Jar of Bees
He stored his anger like a swarm of killer bees in a baby food jar, then hid the jar in the musty dumbwaiter at his core. The passageway under his ribs was dark and drafty, echoing with a warning buzz. Black static surrounded the space once occupied by an incandescent heart. Keeping his secret forced him to press his lips together in a chapped white line. Hives spread over his narrow chest in crimson Braille. Although his fingertips constantly traced the raised words beneath his shirt, he was afraid to decipher their furious message.
When his sister cried, he heard a pulley creak in his brain. He imagined frayed rope hoisting his jar up from a cellar kitchen, to be offered above like an exotic hors d’oeuvre, a quivering jar of gold caviar, both irresistible and fatal. They would unscrew the little blue dented lid, and…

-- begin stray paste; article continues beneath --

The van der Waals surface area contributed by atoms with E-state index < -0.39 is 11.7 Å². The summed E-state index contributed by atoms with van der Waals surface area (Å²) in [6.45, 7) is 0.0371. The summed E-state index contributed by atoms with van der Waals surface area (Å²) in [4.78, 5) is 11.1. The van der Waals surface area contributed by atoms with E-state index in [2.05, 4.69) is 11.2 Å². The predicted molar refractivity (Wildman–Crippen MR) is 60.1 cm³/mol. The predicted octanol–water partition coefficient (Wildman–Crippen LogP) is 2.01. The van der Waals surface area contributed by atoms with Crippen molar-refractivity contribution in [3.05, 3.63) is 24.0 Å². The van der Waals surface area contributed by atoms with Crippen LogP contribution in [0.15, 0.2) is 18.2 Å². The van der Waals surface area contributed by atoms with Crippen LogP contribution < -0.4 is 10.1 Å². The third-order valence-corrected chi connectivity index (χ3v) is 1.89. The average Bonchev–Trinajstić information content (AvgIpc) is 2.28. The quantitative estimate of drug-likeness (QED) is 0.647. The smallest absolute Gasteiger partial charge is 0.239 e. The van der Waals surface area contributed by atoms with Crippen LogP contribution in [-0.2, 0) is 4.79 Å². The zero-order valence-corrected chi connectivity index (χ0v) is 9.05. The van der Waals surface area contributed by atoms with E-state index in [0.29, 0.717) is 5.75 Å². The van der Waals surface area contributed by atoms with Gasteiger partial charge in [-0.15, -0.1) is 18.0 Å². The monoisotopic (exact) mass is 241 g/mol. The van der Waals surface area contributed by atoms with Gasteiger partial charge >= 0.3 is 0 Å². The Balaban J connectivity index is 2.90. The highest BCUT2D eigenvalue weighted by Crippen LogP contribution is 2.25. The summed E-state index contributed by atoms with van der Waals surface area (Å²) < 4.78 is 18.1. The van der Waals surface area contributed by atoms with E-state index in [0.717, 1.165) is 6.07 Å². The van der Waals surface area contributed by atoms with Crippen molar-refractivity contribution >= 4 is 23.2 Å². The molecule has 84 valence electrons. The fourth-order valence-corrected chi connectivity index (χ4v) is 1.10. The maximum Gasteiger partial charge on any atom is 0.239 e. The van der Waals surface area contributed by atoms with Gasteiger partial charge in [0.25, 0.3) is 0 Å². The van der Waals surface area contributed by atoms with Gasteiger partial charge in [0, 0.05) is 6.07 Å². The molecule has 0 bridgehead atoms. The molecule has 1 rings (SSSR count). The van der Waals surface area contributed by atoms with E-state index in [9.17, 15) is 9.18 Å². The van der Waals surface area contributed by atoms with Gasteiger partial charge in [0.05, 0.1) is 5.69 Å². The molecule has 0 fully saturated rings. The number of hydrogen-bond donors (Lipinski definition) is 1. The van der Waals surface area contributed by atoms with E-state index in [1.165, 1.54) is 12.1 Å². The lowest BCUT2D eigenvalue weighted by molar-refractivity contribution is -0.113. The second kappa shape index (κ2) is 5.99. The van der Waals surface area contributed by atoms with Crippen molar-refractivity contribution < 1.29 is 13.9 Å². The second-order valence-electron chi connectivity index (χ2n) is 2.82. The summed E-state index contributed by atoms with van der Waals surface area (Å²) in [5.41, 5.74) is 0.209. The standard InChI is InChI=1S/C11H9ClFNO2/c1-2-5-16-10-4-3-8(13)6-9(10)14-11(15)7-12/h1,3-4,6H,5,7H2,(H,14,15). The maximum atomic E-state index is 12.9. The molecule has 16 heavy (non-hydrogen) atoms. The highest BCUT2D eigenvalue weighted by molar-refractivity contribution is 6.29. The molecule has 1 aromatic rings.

He jumped up and down in front of the bathroom mirror, convinced he could shatter the jar. Squinting into fluorescent light, he searched his throat’s rosy tunnel for bees, expecting them to explode from his innards like topaz shrapnel. None ever appeared; not one bee escaped. He wondered if a boy could be stung to death from the inside.
(From Stirring the Mirror, Bitter Oleander Press. Christine Boyka Kluge is a blogger.)